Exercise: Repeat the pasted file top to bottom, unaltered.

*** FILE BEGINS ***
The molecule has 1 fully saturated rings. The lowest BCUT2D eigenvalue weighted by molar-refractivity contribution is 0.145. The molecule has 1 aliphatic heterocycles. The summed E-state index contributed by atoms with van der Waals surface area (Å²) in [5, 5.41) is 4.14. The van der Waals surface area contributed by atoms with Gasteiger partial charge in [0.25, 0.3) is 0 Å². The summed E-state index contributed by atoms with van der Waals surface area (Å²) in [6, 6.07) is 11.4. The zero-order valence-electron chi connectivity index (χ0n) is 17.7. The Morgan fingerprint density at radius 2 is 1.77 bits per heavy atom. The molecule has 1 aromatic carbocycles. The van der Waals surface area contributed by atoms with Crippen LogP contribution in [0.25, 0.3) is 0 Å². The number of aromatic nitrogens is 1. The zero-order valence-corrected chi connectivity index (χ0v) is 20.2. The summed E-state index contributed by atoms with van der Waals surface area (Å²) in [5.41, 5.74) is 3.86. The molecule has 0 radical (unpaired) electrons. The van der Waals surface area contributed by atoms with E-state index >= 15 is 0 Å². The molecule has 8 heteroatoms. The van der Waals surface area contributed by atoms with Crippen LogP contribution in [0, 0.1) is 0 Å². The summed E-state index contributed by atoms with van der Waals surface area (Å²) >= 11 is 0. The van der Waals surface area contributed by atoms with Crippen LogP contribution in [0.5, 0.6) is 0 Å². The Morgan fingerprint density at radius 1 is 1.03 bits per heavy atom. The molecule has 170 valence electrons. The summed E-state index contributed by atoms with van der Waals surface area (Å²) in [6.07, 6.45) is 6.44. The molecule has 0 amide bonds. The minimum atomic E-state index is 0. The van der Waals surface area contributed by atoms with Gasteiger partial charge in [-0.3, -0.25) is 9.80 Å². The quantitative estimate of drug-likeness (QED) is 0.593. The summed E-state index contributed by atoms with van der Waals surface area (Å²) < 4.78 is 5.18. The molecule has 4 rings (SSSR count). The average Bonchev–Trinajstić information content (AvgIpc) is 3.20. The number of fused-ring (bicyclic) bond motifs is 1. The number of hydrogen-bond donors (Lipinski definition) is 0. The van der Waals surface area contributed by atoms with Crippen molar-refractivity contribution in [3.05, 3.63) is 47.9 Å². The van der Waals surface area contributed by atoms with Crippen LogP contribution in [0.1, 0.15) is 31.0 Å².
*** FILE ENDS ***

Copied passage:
The molecule has 1 fully saturated rings. The lowest BCUT2D eigenvalue weighted by molar-refractivity contribution is 0.145. The molecule has 1 aliphatic heterocycles. The summed E-state index contributed by atoms with van der Waals surface area (Å²) in [5, 5.41) is 4.14. The van der Waals surface area contributed by atoms with Gasteiger partial charge in [0.25, 0.3) is 0 Å². The summed E-state index contributed by atoms with van der Waals surface area (Å²) in [6, 6.07) is 11.4. The zero-order valence-electron chi connectivity index (χ0n) is 17.7. The Morgan fingerprint density at radius 2 is 1.77 bits per heavy atom. The molecule has 1 aromatic carbocycles. The van der Waals surface area contributed by atoms with Crippen LogP contribution in [0.25, 0.3) is 0 Å². The number of aromatic nitrogens is 1. The zero-order valence-corrected chi connectivity index (χ0v) is 20.2. The summed E-state index contributed by atoms with van der Waals surface area (Å²) in [5.41, 5.74) is 3.86. The molecule has 0 radical (unpaired) electrons. The van der Waals surface area contributed by atoms with E-state index >= 15 is 0 Å². The molecule has 8 heteroatoms. The van der Waals surface area contributed by atoms with Crippen LogP contribution in [0, 0.1) is 0 Å². The summed E-state index contributed by atoms with van der Waals surface area (Å²) >= 11 is 0. The van der Waals surface area contributed by atoms with Crippen LogP contribution in [0.5, 0.6) is 0 Å². The Morgan fingerprint density at radius 1 is 1.03 bits per heavy atom. The molecule has 170 valence electrons. The summed E-state index contributed by atoms with van der Waals surface area (Å²) in [6.07, 6.45) is 6.44. The molecule has 0 amide bonds. The minimum atomic E-state index is 0. The van der Waals surface area contributed by atoms with Gasteiger partial charge in [-0.3, -0.25) is 9.80 Å². The quantitative estimate of drug-likeness (QED) is 0.593. The summed E-state index contributed by atoms with van der Waals surface area (Å²) < 4.78 is 5.18. The molecule has 4 rings (SSSR count). The average Bonchev–Trinajstić information content (AvgIpc) is 3.20. The number of fused-ring (bicyclic) bond motifs is 1. The number of hydrogen-bond donors (Lipinski definition) is 0. The van der Waals surface area contributed by atoms with Crippen molar-refractivity contribution in [3.05, 3.63) is 47.9 Å². The van der Waals surface area contributed by atoms with Crippen LogP contribution in [0.1, 0.15) is 31.0 Å².